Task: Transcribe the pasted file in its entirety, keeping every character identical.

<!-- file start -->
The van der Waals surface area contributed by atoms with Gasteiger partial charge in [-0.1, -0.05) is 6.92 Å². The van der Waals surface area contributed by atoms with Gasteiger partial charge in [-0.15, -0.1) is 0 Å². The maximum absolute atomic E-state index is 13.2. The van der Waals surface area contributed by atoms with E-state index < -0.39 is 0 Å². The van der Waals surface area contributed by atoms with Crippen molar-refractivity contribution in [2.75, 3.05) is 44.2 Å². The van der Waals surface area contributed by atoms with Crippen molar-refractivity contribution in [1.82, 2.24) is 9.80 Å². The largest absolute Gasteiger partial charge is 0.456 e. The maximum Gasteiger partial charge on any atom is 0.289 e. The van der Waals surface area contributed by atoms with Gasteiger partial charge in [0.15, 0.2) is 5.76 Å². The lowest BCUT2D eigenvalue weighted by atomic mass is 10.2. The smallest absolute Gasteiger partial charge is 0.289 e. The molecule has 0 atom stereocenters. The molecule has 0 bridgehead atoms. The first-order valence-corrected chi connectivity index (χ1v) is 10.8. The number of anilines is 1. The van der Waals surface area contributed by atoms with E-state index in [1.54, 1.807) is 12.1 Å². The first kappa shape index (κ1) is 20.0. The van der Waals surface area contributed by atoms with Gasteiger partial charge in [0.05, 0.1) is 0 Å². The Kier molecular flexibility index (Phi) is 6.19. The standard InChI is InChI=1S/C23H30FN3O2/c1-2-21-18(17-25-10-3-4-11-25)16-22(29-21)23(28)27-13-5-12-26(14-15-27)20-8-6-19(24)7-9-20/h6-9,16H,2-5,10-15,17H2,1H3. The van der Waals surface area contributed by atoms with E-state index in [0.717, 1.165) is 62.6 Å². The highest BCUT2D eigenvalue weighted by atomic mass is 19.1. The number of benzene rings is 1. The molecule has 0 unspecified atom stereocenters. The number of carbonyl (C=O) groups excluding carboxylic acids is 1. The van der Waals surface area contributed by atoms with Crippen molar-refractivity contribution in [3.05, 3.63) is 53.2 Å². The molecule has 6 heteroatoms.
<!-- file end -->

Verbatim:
The van der Waals surface area contributed by atoms with Gasteiger partial charge in [-0.1, -0.05) is 6.92 Å². The van der Waals surface area contributed by atoms with Gasteiger partial charge in [-0.15, -0.1) is 0 Å². The maximum absolute atomic E-state index is 13.2. The van der Waals surface area contributed by atoms with E-state index < -0.39 is 0 Å². The van der Waals surface area contributed by atoms with Crippen molar-refractivity contribution in [2.75, 3.05) is 44.2 Å². The van der Waals surface area contributed by atoms with Crippen molar-refractivity contribution in [1.82, 2.24) is 9.80 Å². The largest absolute Gasteiger partial charge is 0.456 e. The maximum Gasteiger partial charge on any atom is 0.289 e. The van der Waals surface area contributed by atoms with Gasteiger partial charge in [0.15, 0.2) is 5.76 Å². The lowest BCUT2D eigenvalue weighted by atomic mass is 10.2. The smallest absolute Gasteiger partial charge is 0.289 e. The molecule has 0 atom stereocenters. The molecule has 0 bridgehead atoms. The first-order valence-corrected chi connectivity index (χ1v) is 10.8. The number of anilines is 1. The van der Waals surface area contributed by atoms with E-state index in [1.54, 1.807) is 12.1 Å². The first kappa shape index (κ1) is 20.0. The van der Waals surface area contributed by atoms with Gasteiger partial charge in [0.05, 0.1) is 0 Å². The Kier molecular flexibility index (Phi) is 6.19. The standard InChI is InChI=1S/C23H30FN3O2/c1-2-21-18(17-25-10-3-4-11-25)16-22(29-21)23(28)27-13-5-12-26(14-15-27)20-8-6-19(24)7-9-20/h6-9,16H,2-5,10-15,17H2,1H3. The van der Waals surface area contributed by atoms with E-state index in [0.717, 1.165) is 62.6 Å². The highest BCUT2D eigenvalue weighted by atomic mass is 19.1. The number of benzene rings is 1. The molecule has 0 unspecified atom stereocenters. The number of carbonyl (C=O) groups excluding carboxylic acids is 1. The van der Waals surface area contributed by atoms with Crippen molar-refractivity contribution in [3.05, 3.63) is 53.2 Å². The molecule has 6 heteroatoms.